Oldest Bible fragment found in Egypt
A fragment of the world's oldest Bible has been discovered by a British-based academic in St. Catherine's Monastery in Egypt, Press TV reported.
The 30-year-old Nikolas Sarris came across a previously unseen section of the Codex Sinaiticus, which dates back to the 4th century.
The academic spotted the fragment on Tuesday while he was searching through photographs of manuscripts in the library of St. Catherine's Monastery, which lies on the Sinai Peninsula, at the foot of Mount Sinai in Saint Katherine city in Egypt.
"It was a really exciting moment. Although it is not my area of expertise, I had helped with the online project so the Codex had been heavily imprinted in my memory. I began checking the height of the letters and the columns and quickly realized we were looking at an unseen part of the Codex," Sarris said, speaking from the Greek island of Patmos.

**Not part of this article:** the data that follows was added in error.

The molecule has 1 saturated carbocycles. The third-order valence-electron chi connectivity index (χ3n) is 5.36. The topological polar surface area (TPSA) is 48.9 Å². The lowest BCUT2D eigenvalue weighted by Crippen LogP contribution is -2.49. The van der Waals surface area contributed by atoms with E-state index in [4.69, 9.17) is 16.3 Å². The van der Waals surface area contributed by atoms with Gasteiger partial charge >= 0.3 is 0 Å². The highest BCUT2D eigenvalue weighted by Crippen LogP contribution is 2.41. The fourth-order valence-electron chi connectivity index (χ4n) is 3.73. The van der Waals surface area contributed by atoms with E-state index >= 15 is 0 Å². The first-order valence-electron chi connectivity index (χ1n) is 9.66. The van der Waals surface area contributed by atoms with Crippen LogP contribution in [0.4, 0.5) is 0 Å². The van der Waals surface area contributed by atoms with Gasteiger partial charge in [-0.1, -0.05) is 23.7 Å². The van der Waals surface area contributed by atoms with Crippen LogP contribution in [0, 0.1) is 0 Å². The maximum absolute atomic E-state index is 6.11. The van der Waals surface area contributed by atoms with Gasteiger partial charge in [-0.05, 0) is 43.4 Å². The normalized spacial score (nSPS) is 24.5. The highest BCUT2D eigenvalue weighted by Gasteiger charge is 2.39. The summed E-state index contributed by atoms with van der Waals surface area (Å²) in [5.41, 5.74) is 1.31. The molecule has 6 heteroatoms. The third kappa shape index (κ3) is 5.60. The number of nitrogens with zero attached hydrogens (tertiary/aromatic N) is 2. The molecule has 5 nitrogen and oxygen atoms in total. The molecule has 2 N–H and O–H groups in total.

"We don't know whether we will find more of the Codex in those books, but it would definitely be worth looking," he went on to say.
"Even if there is a one-in-a-million possibility that it could be a Sinaiticus fragment that has escaped our attention, I thought it would be best to report it rather than dismiss it," he said in his e-mail to Father Justin, the monastery's librarian.
Father Justin confirmed that a previously unseen section of the Codex had indeed been found after closer inspection.
"Modern technology should allow us to examine the binding in a non-invasive manner," Father Justin told The Art Newspaper.
The Codex, handwritten in Greek on animal skin, is the earliest known version of the Bible.
The British Library has held the largest section of the ancient Bible since the Soviet Union sold its collection to Britain in 1933.